Category Archives: Religion

Cold case

We have had more than enough reasons of late to question our leaders and institutions. So, perhaps you’re not ready for yet another in your entertainment viewing.

netflix-the-keepersBut I still must recommend The Keepers on Netflix.

This seven-part documentary series examines the unsolved murder of Sister Cathy Cesnik, who was abducted and killed in Baltimore in 1969 at age 26.

The circumstances surrounding her death are just one element of the story. The apparent cover-up by the church and police is even bigger and more disturbing.

And the entire investigation of this ‘cold case’ was led by Gemma Hoskins and Abbie Schaub, retirees and former students of Sister Cathy at Archbishop Keough High School.

The information they bring to light is shocking and sad — even more so because it took this long.

Sister Cathy Cesnik — and all the students at Archbishop Keough — deserve justice.

 

Preach

Paula

National Gun Violence Awareness Day

#WearOrange

Disbelief

Did you know Christian Mingle, the dating website for believers, has produced a made-for-TV movie?

Believe it.

christian-mingle-2500.jpg

It’s playing on UP Network as I write this.

And I cannot look away.

Talk about product placement (which I have been of late) — this one takes the cake.

Whackadoo.

Crowning achievement

The cover of People?

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Wow, the Pope must be so excited.

This probably ranks right up there with his election by the college of cardinals in Rome.

I wonder what color smoke came out of the chimneys?

Impossible not to

spy posterAre you excited about Melissa McCarthy’s new action comedy Spy?

I am. The critics are. (It’s received a crazy fresh score — for a comedy, no less — on RottenTomatoes.com.)

I’ll bet you are, too.

But I feel we have to give some credit to Tom Cruise, who has starred in some of the big action films that McCarthy and director Paul Feig are lampooning. You may hate his personal life and his religion, but who cares? His films are epic.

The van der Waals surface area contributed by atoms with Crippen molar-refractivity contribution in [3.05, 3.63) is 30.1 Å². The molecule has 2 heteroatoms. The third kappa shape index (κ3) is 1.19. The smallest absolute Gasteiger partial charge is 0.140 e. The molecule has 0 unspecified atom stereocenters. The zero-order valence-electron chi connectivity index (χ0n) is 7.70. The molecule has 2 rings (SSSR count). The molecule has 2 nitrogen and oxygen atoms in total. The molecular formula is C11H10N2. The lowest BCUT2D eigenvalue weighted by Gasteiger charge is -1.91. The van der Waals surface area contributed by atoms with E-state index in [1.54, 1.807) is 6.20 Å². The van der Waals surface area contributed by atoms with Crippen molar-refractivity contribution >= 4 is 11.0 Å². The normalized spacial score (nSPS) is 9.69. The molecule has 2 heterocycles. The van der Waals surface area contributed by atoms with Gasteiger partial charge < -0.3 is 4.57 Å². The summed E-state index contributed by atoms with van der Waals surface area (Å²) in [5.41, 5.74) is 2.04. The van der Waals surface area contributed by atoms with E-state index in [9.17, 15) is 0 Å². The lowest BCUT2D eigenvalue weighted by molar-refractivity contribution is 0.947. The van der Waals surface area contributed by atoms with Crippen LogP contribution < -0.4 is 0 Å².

Have you seen the trailer for Mission Impossible: Rogue Nation?

I’m going.

That thing you do

Today the very funny folks at College Humor posed the question —

What if things we did religiously had their own religion?

They developed religions for things like…

  • The weekly TV dramas and sitcoms that we can’t miss
  • Our morning Starbucks run
  • The smartphone permanently attached to our hip
  • Workouts
  • Takeout

You get the drift.

I could add even more activities like making my bed (a holdover from my childhood), walking the dog and playing Candy Crush before bed.

And while I am definitely a member of the TV viewership religion, I participate in a more radical faction —

daily tv show fellowship

 

(The DVR made me do it.)

Schooled

kidnapped for christIf you subscribe to Showtime, I encourage you to watch the documentary Kidnapped for Christ, currently available OnDemand.

The film centers on a Christian boarding school in the Dominican Republic that advertised itself as a rehab center for troubled US teens.  The filmmaker, an evangelical school student, was allowed complete access to the teens there and, during production, uncovers disturbing information about the school’s “behavior modification program.” She also learns that some students had been kidnapped from their homes with their parents’ full knowledge and permission.